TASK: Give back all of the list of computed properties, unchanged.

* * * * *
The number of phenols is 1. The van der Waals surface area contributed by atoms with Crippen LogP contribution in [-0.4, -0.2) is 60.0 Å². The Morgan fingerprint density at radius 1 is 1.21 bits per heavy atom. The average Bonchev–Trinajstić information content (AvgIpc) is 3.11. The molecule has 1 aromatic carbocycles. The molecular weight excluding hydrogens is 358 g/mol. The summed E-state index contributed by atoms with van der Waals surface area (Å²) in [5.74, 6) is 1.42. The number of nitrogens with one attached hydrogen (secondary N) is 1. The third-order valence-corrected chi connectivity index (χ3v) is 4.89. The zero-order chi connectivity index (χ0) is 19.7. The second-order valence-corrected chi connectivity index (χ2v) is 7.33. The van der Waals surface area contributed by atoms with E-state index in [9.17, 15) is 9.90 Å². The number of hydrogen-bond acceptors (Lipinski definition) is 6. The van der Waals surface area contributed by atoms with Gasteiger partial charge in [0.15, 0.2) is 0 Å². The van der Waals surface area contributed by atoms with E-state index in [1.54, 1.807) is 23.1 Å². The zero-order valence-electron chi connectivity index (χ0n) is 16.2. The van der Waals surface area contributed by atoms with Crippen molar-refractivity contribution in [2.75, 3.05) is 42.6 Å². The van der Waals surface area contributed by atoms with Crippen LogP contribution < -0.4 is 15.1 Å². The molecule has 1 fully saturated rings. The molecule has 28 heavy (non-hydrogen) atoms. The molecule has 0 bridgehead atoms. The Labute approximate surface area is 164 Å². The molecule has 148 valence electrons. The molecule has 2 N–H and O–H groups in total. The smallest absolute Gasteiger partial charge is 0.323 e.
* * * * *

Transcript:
The number of phenols is 1. The van der Waals surface area contributed by atoms with Crippen LogP contribution in [-0.4, -0.2) is 60.0 Å². The Morgan fingerprint density at radius 1 is 1.21 bits per heavy atom. The average Bonchev–Trinajstić information content (AvgIpc) is 3.11. The molecule has 1 aromatic carbocycles. The molecular weight excluding hydrogens is 358 g/mol. The summed E-state index contributed by atoms with van der Waals surface area (Å²) in [5.74, 6) is 1.42. The number of nitrogens with one attached hydrogen (secondary N) is 1. The third-order valence-corrected chi connectivity index (χ3v) is 4.89. The zero-order chi connectivity index (χ0) is 19.7. The second-order valence-corrected chi connectivity index (χ2v) is 7.33. The van der Waals surface area contributed by atoms with E-state index in [9.17, 15) is 9.90 Å². The number of hydrogen-bond acceptors (Lipinski definition) is 6. The van der Waals surface area contributed by atoms with Gasteiger partial charge in [0.15, 0.2) is 0 Å². The van der Waals surface area contributed by atoms with E-state index in [1.54, 1.807) is 23.1 Å². The zero-order valence-electron chi connectivity index (χ0n) is 16.2. The van der Waals surface area contributed by atoms with Crippen molar-refractivity contribution in [2.75, 3.05) is 42.6 Å². The van der Waals surface area contributed by atoms with Crippen LogP contribution < -0.4 is 15.1 Å². The molecule has 1 fully saturated rings. The molecule has 28 heavy (non-hydrogen) atoms. The molecule has 0 bridgehead atoms. The Labute approximate surface area is 164 Å². The molecule has 148 valence electrons. The molecule has 2 N–H and O–H groups in total. The smallest absolute Gasteiger partial charge is 0.323 e.